I chose to focus my project on Kalidasa’s Shakuntala because I enjoyed this play a lot and the overarching themes of the play caught my interest while I was reading the play. I liked how the play started off very quickly with the idea of love as the theme, and then again ended with the theme of love after the characters overcome the obstacles that they faced throughout the middle of the play. I felt that I personally understood this play much better after I spent some time studying the themes and analyzing quotes and lines from the play itself.
Act 4- Curses
“OFF-STAGE VOICE: So, you slight a guest, do you?
That man whose brilliance
Robs your thought of everything, including me,
A great ascetic fired by penance—
That man, though prompted,
Shall not remember you at all,
Like a drunken sot, who cannot recall
What he said in his cups the night before.
PRIYAMVADA: Ah! What a disaster! Absent-minded Shakuntala has offended someone she should have welcomed. [Looking ahead] And not just anyone—it’s the great sage Durvasas—short-tempered’s not the word! Now he’s cursed her, spun on his heel, and shot off like a flaming arrow!”
Act 1- Nature
“VAIKHANASA: King, this is a hermitage deer. You should not—you must not kill it!
Indeed, indeed, no missile should be shot,
Scorching, like a flame through velvet petals,
This young fawn’s tender head.
Alas, what is the filigree life
In this poor animal’s frame,
Beside the adamantine rain
Act 1- Nature
“ANASUYA: Dear Shakuntala, here’s that jasmine you call Light of the Forest. She’s chosen the fragrant mango as her bridegroom. You’ve forgotten her.
SHAKUNTALA: Only when I forget myself. [Approaches the jasmine and gazes at it] The union of this tree and this jasmine has taken place at the most wonderful time—the jasmine is a young plant, covered in fresh blossoms, the mango has soft buds, and is ready for enjoyment…”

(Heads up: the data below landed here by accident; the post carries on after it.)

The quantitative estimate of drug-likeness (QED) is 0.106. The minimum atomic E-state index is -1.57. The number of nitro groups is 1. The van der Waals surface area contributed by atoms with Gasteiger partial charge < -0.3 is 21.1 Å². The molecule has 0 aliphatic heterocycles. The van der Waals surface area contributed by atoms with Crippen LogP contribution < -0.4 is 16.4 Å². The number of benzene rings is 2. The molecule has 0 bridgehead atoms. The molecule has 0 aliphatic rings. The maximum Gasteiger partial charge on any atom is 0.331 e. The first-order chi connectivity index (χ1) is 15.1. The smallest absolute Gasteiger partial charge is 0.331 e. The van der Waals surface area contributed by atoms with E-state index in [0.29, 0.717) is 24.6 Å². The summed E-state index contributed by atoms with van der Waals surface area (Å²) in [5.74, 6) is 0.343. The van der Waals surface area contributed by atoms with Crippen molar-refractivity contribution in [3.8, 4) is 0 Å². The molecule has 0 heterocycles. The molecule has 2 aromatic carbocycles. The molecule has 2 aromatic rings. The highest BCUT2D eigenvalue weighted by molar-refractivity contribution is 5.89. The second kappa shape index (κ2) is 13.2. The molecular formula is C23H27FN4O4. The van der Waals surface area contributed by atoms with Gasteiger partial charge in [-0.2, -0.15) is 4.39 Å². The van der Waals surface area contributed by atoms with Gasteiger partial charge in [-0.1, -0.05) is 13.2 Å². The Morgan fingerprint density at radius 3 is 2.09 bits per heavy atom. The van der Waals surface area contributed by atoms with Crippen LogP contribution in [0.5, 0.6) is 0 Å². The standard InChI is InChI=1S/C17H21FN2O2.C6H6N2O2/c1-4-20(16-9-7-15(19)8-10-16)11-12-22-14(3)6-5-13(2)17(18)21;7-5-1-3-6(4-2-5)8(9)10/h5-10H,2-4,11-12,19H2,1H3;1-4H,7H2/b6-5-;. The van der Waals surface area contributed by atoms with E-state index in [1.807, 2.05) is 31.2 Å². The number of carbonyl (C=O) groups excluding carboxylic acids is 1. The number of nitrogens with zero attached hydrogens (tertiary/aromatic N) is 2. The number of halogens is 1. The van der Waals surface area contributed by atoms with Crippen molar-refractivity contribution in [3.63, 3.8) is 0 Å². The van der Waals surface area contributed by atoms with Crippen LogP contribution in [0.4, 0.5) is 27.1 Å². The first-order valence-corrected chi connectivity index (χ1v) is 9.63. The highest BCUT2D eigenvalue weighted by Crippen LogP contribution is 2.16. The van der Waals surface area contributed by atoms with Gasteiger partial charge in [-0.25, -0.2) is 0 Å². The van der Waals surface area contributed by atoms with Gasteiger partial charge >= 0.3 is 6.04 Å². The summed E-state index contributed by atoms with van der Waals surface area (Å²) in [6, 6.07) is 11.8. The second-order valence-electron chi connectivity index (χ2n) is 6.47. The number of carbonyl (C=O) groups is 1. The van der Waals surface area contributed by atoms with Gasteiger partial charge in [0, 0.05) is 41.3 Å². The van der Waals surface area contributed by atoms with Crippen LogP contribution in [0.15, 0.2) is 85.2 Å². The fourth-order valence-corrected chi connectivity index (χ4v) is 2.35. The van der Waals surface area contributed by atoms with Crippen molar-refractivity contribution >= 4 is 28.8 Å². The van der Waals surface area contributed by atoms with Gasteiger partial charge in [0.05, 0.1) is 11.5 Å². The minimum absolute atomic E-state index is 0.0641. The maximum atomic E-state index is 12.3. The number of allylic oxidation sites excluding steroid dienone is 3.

Act 7- Love
“KING: [seeing Shakuntala] Ah, it is the lady Shakuntala!
Her robes are dusky, drab,
Her hair a single braid,
Her cheeks drawn in by penance—
She’s been so pure and constant
In that vow of separation
I so callously began.
SHAKUNTALA: [seeing the KING pale from suffering] He doesn’t look like my husband. Who is this who dares to pollute my son with his touch, in spite of the amulet?
BOY: [running to his mother] Mamma, this stranger is calling me his son!
KING: My dear, that cruelty I practiced on you has come full circle, since now it is I who need to be recognized by you.”
Act 7- The Natural/Spiritual World
“MARICA: When Menaka came to Aditi, transporting her daughter from the nymphs’ ford in such obvious distress, I saw, in meditation, that you had rejected your forest wife because of a curse, spoken by Durvasas. I saw too that the curse would lift when you caught sight of this ring.
KING: [sighing with relief] So—I am not to blame.
SHAKUNTALA: [to herself] It’s good to know my husband didn’t reject me for no reason at all. And yet I don’t remember being cursed. Or perhaps it fell unnoticed through the emptiness of separation that engulfed me then. My friends did urge me to show the ring to my husband.
MARICA: Daughter, now you know the truth. Feel no resentment towards your lord.”